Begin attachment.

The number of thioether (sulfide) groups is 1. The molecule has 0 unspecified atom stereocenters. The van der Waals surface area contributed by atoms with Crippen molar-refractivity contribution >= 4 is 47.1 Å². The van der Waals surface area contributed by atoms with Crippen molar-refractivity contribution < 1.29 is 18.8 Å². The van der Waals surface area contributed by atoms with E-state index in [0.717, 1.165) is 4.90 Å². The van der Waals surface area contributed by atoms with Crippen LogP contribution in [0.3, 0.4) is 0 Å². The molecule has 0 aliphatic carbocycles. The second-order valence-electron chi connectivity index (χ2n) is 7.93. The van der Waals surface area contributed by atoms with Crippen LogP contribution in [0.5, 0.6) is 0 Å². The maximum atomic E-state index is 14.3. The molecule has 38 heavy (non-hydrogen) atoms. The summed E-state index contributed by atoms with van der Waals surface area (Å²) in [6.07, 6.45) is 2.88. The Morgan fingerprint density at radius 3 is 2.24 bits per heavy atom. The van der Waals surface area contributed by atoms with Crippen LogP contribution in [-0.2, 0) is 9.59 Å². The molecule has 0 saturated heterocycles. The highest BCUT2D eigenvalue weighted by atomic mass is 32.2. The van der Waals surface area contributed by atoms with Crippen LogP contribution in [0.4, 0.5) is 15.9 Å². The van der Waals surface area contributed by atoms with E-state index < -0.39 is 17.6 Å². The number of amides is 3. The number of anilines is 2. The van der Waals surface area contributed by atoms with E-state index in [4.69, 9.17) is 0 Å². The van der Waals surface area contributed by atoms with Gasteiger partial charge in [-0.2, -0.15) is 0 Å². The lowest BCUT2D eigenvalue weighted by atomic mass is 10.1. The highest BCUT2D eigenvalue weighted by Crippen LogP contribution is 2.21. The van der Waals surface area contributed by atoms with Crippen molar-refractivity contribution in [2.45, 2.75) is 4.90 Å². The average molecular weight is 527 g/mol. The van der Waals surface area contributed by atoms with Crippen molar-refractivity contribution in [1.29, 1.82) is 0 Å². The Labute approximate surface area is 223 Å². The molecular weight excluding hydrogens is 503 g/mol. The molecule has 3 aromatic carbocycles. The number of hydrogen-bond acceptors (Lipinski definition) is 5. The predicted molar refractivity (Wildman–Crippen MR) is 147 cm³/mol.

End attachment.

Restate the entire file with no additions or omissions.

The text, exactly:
The number of thioether (sulfide) groups is 1. The molecule has 0 unspecified atom stereocenters. The van der Waals surface area contributed by atoms with Crippen molar-refractivity contribution >= 4 is 47.1 Å². The van der Waals surface area contributed by atoms with Crippen molar-refractivity contribution < 1.29 is 18.8 Å². The van der Waals surface area contributed by atoms with E-state index in [0.717, 1.165) is 4.90 Å². The van der Waals surface area contributed by atoms with Crippen LogP contribution in [0.3, 0.4) is 0 Å². The molecule has 0 aliphatic carbocycles. The second-order valence-electron chi connectivity index (χ2n) is 7.93. The van der Waals surface area contributed by atoms with Crippen LogP contribution in [0.5, 0.6) is 0 Å². The maximum atomic E-state index is 14.3. The molecule has 38 heavy (non-hydrogen) atoms. The summed E-state index contributed by atoms with van der Waals surface area (Å²) in [6.07, 6.45) is 2.88. The Morgan fingerprint density at radius 3 is 2.24 bits per heavy atom. The van der Waals surface area contributed by atoms with Crippen LogP contribution in [-0.2, 0) is 9.59 Å². The molecule has 0 saturated heterocycles. The highest BCUT2D eigenvalue weighted by atomic mass is 32.2. The van der Waals surface area contributed by atoms with Crippen LogP contribution in [0.4, 0.5) is 15.9 Å². The van der Waals surface area contributed by atoms with E-state index < -0.39 is 17.6 Å². The number of amides is 3. The number of anilines is 2. The van der Waals surface area contributed by atoms with E-state index in [4.69, 9.17) is 0 Å². The van der Waals surface area contributed by atoms with Gasteiger partial charge in [-0.2, -0.15) is 0 Å². The lowest BCUT2D eigenvalue weighted by atomic mass is 10.1. The highest BCUT2D eigenvalue weighted by Crippen LogP contribution is 2.21. The van der Waals surface area contributed by atoms with Crippen molar-refractivity contribution in [2.45, 2.75) is 4.90 Å². The average molecular weight is 527 g/mol. The van der Waals surface area contributed by atoms with Crippen molar-refractivity contribution in [1.29, 1.82) is 0 Å². The Labute approximate surface area is 223 Å². The molecular weight excluding hydrogens is 503 g/mol. The molecule has 3 aromatic carbocycles. The number of hydrogen-bond acceptors (Lipinski definition) is 5. The predicted molar refractivity (Wildman–Crippen MR) is 147 cm³/mol.